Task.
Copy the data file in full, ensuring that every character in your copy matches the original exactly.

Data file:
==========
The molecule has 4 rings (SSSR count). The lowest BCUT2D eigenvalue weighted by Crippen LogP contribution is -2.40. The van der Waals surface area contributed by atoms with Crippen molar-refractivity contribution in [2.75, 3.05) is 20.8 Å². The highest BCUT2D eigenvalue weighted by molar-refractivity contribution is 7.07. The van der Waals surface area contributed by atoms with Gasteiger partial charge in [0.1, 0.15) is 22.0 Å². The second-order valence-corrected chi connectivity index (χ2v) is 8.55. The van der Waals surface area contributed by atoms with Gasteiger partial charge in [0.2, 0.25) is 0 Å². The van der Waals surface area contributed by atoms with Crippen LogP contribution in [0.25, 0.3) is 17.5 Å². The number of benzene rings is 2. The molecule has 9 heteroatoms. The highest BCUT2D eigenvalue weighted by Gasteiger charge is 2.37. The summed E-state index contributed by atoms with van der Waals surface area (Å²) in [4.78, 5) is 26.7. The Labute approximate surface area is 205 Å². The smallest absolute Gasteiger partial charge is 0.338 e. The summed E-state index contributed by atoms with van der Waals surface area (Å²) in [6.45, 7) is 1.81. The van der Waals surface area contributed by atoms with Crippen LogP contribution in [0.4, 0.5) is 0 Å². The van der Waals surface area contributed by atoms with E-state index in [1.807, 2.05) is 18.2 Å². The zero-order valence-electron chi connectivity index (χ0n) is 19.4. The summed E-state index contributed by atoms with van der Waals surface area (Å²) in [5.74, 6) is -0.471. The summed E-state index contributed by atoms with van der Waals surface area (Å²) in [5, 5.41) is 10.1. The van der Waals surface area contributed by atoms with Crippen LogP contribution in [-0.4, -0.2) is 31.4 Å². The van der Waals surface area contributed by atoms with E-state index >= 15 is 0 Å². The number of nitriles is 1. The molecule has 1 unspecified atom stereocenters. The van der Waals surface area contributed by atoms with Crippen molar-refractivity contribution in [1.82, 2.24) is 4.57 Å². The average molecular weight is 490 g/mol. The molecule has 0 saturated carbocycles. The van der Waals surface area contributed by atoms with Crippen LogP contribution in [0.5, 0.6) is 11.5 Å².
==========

The molecule has 4 rings (SSSR count). The lowest BCUT2D eigenvalue weighted by Crippen LogP contribution is -2.40. The van der Waals surface area contributed by atoms with Crippen molar-refractivity contribution in [2.75, 3.05) is 20.8 Å². The highest BCUT2D eigenvalue weighted by molar-refractivity contribution is 7.07. The van der Waals surface area contributed by atoms with Gasteiger partial charge in [0.1, 0.15) is 22.0 Å². The second-order valence-corrected chi connectivity index (χ2v) is 8.55. The van der Waals surface area contributed by atoms with Gasteiger partial charge in [0.2, 0.25) is 0 Å². The van der Waals surface area contributed by atoms with Crippen LogP contribution in [0.25, 0.3) is 17.5 Å². The number of benzene rings is 2. The molecule has 9 heteroatoms. The highest BCUT2D eigenvalue weighted by Gasteiger charge is 2.37. The summed E-state index contributed by atoms with van der Waals surface area (Å²) in [4.78, 5) is 26.7. The Labute approximate surface area is 205 Å². The smallest absolute Gasteiger partial charge is 0.338 e. The summed E-state index contributed by atoms with van der Waals surface area (Å²) in [6.45, 7) is 1.81. The van der Waals surface area contributed by atoms with Crippen LogP contribution in [0.4, 0.5) is 0 Å². The van der Waals surface area contributed by atoms with E-state index in [1.807, 2.05) is 18.2 Å². The zero-order valence-electron chi connectivity index (χ0n) is 19.4. The summed E-state index contributed by atoms with van der Waals surface area (Å²) in [5.74, 6) is -0.471. The summed E-state index contributed by atoms with van der Waals surface area (Å²) in [5, 5.41) is 10.1. The van der Waals surface area contributed by atoms with Crippen LogP contribution in [-0.4, -0.2) is 31.4 Å². The van der Waals surface area contributed by atoms with E-state index >= 15 is 0 Å². The number of nitriles is 1. The molecule has 1 unspecified atom stereocenters. The van der Waals surface area contributed by atoms with Crippen molar-refractivity contribution in [1.82, 2.24) is 4.57 Å². The average molecular weight is 490 g/mol. The molecule has 0 saturated carbocycles. The van der Waals surface area contributed by atoms with Crippen LogP contribution in [0.5, 0.6) is 11.5 Å².